The Power of Scent: How Brands are Using Fragrance to Enhance Marketing Efforts.

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By georgeskef

  • Brands are using scent as a marketing tool more than ever before
  • Some brands are designing physical spaces to appeal to all five senses, including scent
  • Examples include Mastercard’s “experience centers” with custom fragrances and Genesis’ venue with signature scents
  • Custom scents can range from $5k to $65k and require machinery installation in HVAC systems
  • Certain scents have been found to increase customer spending by up to 20%

According to The New York Times, brands are leveraging the power of scent to enhance their marketing efforts. Fragrances have long been used by brands to create a connection with consumers, and now this trend is being taken to new heights.

Brands are aiming to create fully immersive experiences by designing physical spaces that engage all five senses. For instance, Mastercard has commissioned custom fragrances that are inspired by the brand’s logo and are used in their “experience centers.” These centers serve as spaces where customers can engage with the brand in a multi-sensory way.

Luxury car brand Genesis has taken a similar approach, operating a venue that includes a restaurant, library, and showroom, each with its distinct signature scent. This strategy aims to create a unique and memorable experience for customers.

While there are advancements in bringing fragrance into virtual reality, it is still a work in progress. Therefore, brands are currently relying on piping perfume into their brick-and-mortar locations to provide a sensory experience.

Creating bespoke fragrances, however, comes with a hefty price tag. Olfactive branding company 12.29, which has worked with major banks, car companies, and fashion brands, states that custom scents can range anywhere from $5k to $65k. Furthermore, distributing these scents requires the installation of machinery in HVAC systems. This ongoing expense can cost brands hundreds or even thousands of dollars each month.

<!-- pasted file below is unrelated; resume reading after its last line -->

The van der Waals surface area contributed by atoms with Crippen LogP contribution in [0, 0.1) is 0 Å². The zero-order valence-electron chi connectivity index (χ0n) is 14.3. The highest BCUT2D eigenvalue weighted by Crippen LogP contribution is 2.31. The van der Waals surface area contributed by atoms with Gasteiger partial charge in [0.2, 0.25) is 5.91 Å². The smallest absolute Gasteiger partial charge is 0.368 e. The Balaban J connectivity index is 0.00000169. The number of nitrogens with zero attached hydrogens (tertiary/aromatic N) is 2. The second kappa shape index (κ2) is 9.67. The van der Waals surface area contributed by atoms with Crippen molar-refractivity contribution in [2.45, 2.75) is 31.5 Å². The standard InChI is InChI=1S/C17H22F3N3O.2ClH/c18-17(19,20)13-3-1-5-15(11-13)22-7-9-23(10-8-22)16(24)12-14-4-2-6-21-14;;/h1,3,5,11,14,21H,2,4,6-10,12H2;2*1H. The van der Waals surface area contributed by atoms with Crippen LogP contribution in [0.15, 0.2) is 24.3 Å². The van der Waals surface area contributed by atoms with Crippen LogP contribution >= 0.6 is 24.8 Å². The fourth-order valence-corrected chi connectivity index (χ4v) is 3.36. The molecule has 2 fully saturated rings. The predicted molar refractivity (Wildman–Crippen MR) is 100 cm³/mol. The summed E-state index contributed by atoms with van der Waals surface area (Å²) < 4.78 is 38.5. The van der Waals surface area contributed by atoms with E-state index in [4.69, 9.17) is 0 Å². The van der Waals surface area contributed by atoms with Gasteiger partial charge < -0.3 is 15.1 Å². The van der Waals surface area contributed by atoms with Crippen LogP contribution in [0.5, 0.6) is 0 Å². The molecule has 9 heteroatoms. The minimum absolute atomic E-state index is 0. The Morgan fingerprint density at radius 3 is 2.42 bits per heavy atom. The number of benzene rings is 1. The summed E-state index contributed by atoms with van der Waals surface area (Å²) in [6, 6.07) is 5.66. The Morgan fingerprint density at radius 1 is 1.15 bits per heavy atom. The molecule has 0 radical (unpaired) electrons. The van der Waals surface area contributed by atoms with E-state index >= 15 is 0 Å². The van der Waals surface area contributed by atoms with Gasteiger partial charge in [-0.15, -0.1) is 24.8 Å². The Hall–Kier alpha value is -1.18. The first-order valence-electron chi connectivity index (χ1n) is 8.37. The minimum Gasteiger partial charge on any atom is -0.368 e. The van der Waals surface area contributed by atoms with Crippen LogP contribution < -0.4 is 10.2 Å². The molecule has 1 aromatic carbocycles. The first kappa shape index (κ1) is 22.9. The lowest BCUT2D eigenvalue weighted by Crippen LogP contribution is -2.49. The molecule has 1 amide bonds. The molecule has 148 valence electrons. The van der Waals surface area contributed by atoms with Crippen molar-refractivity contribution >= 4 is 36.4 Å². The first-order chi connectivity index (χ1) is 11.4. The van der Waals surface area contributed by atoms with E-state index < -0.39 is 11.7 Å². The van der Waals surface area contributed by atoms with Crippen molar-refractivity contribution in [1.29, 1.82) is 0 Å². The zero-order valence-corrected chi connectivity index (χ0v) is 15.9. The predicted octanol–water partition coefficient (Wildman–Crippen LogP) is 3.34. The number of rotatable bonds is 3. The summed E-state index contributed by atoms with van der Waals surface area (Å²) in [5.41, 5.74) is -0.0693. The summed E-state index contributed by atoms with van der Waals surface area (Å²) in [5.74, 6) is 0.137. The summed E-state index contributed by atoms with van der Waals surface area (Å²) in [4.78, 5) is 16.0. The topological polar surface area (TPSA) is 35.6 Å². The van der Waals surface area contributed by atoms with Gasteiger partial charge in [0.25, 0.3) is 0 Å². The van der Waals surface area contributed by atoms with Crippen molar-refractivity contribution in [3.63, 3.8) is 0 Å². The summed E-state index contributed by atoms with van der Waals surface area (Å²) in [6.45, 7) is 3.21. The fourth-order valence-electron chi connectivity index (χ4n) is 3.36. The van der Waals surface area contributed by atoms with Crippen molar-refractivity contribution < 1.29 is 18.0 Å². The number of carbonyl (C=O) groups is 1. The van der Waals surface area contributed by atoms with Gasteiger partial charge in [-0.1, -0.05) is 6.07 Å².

The key challenge for brands is nailing a scent that resonates with a broad audience. Certain scents, such as fresh citrus and florals, have a more universal appeal. Research even suggests that certain scents can prompt customers to spend up to 20% more.

In conclusion, brands are increasingly utilizing scent as a marketing tool to create immersive and memorable experiences for consumers. By incorporating fragrances into physical spaces, brands aim to engage all five senses and build a stronger emotional connection with customers. However, this approach comes with a significant cost, as creating custom scents and installing fragrance distribution systems can be expensive. Nonetheless, the potential return on investment in terms of increased customer spending makes this strategy appealing to brands.

Scent is a powerful thing: one sniff can transport you to a different place or even back in time.

And brands have been using fragrances to sell products for years. (The smell of Abercrombie & Fitch stores might still be fused to the insides of our nostrils). But, according to a recent article in The New York Times, industries are employing scent as a marketing tool now more than ever. It’s all part of a broader trend, with brands designing physical spaces to capture all five of our senses. Mastercard commissioned custom fragrances inspired by the brand’s logo for its “experience centers.”

Luxury car brand Genesis operates a venue that houses a restaurant, library, and showroom, each filled with its own signature scent. And while there is progress being made with bringing fragrance into virtual reality, we’re still a ways off. So, for now, piping perfume into brick-and-mortar locations is the closest brands can get to fully immersive experiences.

Bespoke fragrances don’t come cheap. Olfactive branding company 12.29 has worked with major banks, car companies, and fashion brands, and says custom scents can range anywhere from $5k to $65k. Distributing those scents then requires installing machinery inside HVAC systems to dispense fragrance oil, which can cost brands hundreds — even thousands — each month. One study even suggests that some scents can prompt customers to spend as much as 20% more.